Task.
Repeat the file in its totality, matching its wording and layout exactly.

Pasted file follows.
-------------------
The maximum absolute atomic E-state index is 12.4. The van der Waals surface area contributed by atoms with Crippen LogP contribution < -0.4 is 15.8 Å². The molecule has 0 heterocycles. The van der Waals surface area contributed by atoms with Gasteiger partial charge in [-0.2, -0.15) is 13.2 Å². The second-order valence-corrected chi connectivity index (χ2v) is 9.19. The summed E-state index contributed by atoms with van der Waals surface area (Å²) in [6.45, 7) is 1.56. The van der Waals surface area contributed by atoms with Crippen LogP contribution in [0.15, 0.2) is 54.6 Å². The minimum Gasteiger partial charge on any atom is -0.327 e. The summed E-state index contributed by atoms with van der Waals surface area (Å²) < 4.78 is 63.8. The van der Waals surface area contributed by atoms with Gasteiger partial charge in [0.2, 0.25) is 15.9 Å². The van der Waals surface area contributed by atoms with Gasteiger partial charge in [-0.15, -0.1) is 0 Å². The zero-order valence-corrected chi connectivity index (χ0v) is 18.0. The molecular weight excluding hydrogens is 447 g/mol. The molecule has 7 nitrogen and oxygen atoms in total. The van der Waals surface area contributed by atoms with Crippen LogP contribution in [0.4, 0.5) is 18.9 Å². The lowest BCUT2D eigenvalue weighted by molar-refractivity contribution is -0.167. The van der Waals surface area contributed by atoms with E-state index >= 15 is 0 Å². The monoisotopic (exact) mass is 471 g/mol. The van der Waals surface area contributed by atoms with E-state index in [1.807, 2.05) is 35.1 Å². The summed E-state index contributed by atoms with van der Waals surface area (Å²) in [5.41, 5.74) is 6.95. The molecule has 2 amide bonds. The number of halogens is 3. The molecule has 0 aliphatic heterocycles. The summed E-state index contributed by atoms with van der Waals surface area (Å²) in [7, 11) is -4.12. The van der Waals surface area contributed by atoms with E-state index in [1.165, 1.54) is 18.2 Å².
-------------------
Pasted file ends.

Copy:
The maximum absolute atomic E-state index is 12.4. The van der Waals surface area contributed by atoms with Crippen LogP contribution < -0.4 is 15.8 Å². The molecule has 0 heterocycles. The van der Waals surface area contributed by atoms with Gasteiger partial charge in [-0.2, -0.15) is 13.2 Å². The second-order valence-corrected chi connectivity index (χ2v) is 9.19. The summed E-state index contributed by atoms with van der Waals surface area (Å²) in [6.45, 7) is 1.56. The van der Waals surface area contributed by atoms with Crippen LogP contribution in [0.15, 0.2) is 54.6 Å². The minimum Gasteiger partial charge on any atom is -0.327 e. The summed E-state index contributed by atoms with van der Waals surface area (Å²) < 4.78 is 63.8. The van der Waals surface area contributed by atoms with Gasteiger partial charge in [0.2, 0.25) is 15.9 Å². The van der Waals surface area contributed by atoms with Gasteiger partial charge in [-0.15, -0.1) is 0 Å². The zero-order valence-corrected chi connectivity index (χ0v) is 18.0. The molecular weight excluding hydrogens is 447 g/mol. The molecule has 7 nitrogen and oxygen atoms in total. The van der Waals surface area contributed by atoms with Crippen LogP contribution in [0.4, 0.5) is 18.9 Å². The lowest BCUT2D eigenvalue weighted by molar-refractivity contribution is -0.167. The van der Waals surface area contributed by atoms with E-state index >= 15 is 0 Å². The monoisotopic (exact) mass is 471 g/mol. The van der Waals surface area contributed by atoms with E-state index in [1.807, 2.05) is 35.1 Å². The summed E-state index contributed by atoms with van der Waals surface area (Å²) in [5.41, 5.74) is 6.95. The molecule has 2 amide bonds. The number of halogens is 3. The molecule has 0 aliphatic heterocycles. The summed E-state index contributed by atoms with van der Waals surface area (Å²) in [7, 11) is -4.12. The van der Waals surface area contributed by atoms with E-state index in [1.165, 1.54) is 18.2 Å².